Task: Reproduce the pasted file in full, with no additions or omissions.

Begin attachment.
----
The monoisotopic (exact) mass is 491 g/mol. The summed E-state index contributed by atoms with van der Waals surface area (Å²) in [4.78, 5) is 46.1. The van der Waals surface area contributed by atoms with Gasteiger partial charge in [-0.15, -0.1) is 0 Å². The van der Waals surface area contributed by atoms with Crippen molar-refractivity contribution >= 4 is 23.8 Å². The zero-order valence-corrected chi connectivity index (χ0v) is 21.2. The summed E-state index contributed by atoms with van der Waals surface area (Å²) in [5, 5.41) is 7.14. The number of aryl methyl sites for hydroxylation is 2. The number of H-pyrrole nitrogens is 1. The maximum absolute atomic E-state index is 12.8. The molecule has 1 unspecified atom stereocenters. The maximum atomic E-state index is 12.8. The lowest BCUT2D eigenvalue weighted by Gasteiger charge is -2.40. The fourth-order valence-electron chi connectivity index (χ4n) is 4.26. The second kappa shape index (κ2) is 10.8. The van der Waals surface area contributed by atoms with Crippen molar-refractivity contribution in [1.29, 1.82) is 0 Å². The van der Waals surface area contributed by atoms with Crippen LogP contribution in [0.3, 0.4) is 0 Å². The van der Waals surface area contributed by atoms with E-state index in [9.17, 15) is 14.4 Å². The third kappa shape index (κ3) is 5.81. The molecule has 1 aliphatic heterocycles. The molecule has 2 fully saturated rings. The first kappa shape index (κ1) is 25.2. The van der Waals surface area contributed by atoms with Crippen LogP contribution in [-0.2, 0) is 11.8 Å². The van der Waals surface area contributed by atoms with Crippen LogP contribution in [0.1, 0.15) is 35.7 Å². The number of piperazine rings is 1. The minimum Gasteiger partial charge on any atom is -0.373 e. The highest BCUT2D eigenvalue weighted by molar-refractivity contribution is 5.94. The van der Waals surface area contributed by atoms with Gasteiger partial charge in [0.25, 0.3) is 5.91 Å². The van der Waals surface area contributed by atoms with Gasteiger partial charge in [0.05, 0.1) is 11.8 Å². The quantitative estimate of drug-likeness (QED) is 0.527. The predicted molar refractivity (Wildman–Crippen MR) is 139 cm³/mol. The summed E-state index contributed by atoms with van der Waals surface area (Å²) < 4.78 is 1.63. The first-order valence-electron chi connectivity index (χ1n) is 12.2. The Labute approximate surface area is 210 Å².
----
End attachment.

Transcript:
The monoisotopic (exact) mass is 491 g/mol. The summed E-state index contributed by atoms with van der Waals surface area (Å²) in [4.78, 5) is 46.1. The van der Waals surface area contributed by atoms with Gasteiger partial charge in [-0.15, -0.1) is 0 Å². The van der Waals surface area contributed by atoms with Crippen molar-refractivity contribution >= 4 is 23.8 Å². The zero-order valence-corrected chi connectivity index (χ0v) is 21.2. The summed E-state index contributed by atoms with van der Waals surface area (Å²) in [5, 5.41) is 7.14. The number of aryl methyl sites for hydroxylation is 2. The number of H-pyrrole nitrogens is 1. The maximum absolute atomic E-state index is 12.8. The molecule has 1 unspecified atom stereocenters. The maximum atomic E-state index is 12.8. The lowest BCUT2D eigenvalue weighted by Gasteiger charge is -2.40. The fourth-order valence-electron chi connectivity index (χ4n) is 4.26. The second kappa shape index (κ2) is 10.8. The van der Waals surface area contributed by atoms with Crippen molar-refractivity contribution in [1.29, 1.82) is 0 Å². The van der Waals surface area contributed by atoms with Crippen LogP contribution in [0.3, 0.4) is 0 Å². The van der Waals surface area contributed by atoms with E-state index in [9.17, 15) is 14.4 Å². The third kappa shape index (κ3) is 5.81. The molecule has 1 aliphatic heterocycles. The molecule has 2 fully saturated rings. The first kappa shape index (κ1) is 25.2. The van der Waals surface area contributed by atoms with Crippen LogP contribution in [-0.2, 0) is 11.8 Å². The van der Waals surface area contributed by atoms with Crippen LogP contribution in [0.1, 0.15) is 35.7 Å². The number of piperazine rings is 1. The minimum Gasteiger partial charge on any atom is -0.373 e. The highest BCUT2D eigenvalue weighted by molar-refractivity contribution is 5.94. The van der Waals surface area contributed by atoms with Gasteiger partial charge in [0.25, 0.3) is 5.91 Å². The van der Waals surface area contributed by atoms with Gasteiger partial charge in [0.05, 0.1) is 11.8 Å². The quantitative estimate of drug-likeness (QED) is 0.527. The predicted molar refractivity (Wildman–Crippen MR) is 139 cm³/mol. The summed E-state index contributed by atoms with van der Waals surface area (Å²) < 4.78 is 1.63. The first-order valence-electron chi connectivity index (χ1n) is 12.2. The Labute approximate surface area is 210 Å².